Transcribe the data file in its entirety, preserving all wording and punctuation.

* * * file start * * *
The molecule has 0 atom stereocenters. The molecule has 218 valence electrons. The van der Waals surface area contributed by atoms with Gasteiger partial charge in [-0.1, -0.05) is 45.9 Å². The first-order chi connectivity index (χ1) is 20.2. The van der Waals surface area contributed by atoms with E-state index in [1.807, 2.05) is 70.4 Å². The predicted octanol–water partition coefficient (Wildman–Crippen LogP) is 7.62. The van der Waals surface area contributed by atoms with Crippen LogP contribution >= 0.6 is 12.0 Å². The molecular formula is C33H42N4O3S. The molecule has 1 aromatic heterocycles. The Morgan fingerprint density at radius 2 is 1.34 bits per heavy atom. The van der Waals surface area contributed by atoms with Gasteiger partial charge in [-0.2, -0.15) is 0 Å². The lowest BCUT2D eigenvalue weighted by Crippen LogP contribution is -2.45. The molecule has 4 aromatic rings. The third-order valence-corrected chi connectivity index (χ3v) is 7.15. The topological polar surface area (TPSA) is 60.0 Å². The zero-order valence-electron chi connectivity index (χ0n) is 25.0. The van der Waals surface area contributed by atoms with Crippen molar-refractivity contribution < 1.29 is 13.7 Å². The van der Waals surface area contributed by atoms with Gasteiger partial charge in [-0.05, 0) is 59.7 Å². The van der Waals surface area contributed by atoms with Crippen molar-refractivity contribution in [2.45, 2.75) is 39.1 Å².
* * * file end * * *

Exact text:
The molecule has 0 atom stereocenters. The molecule has 218 valence electrons. The van der Waals surface area contributed by atoms with Gasteiger partial charge in [-0.1, -0.05) is 45.9 Å². The first-order chi connectivity index (χ1) is 20.2. The van der Waals surface area contributed by atoms with E-state index in [1.807, 2.05) is 70.4 Å². The predicted octanol–water partition coefficient (Wildman–Crippen LogP) is 7.62. The van der Waals surface area contributed by atoms with Crippen LogP contribution >= 0.6 is 12.0 Å². The molecular formula is C33H42N4O3S. The molecule has 1 aromatic heterocycles. The Morgan fingerprint density at radius 2 is 1.34 bits per heavy atom. The van der Waals surface area contributed by atoms with Gasteiger partial charge in [-0.2, -0.15) is 0 Å². The lowest BCUT2D eigenvalue weighted by Crippen LogP contribution is -2.45. The molecule has 4 aromatic rings. The third-order valence-corrected chi connectivity index (χ3v) is 7.15. The topological polar surface area (TPSA) is 60.0 Å². The zero-order valence-electron chi connectivity index (χ0n) is 25.0. The van der Waals surface area contributed by atoms with Crippen molar-refractivity contribution < 1.29 is 13.7 Å². The van der Waals surface area contributed by atoms with Gasteiger partial charge in [-0.05, 0) is 59.7 Å². The van der Waals surface area contributed by atoms with Crippen molar-refractivity contribution in [2.45, 2.75) is 39.1 Å².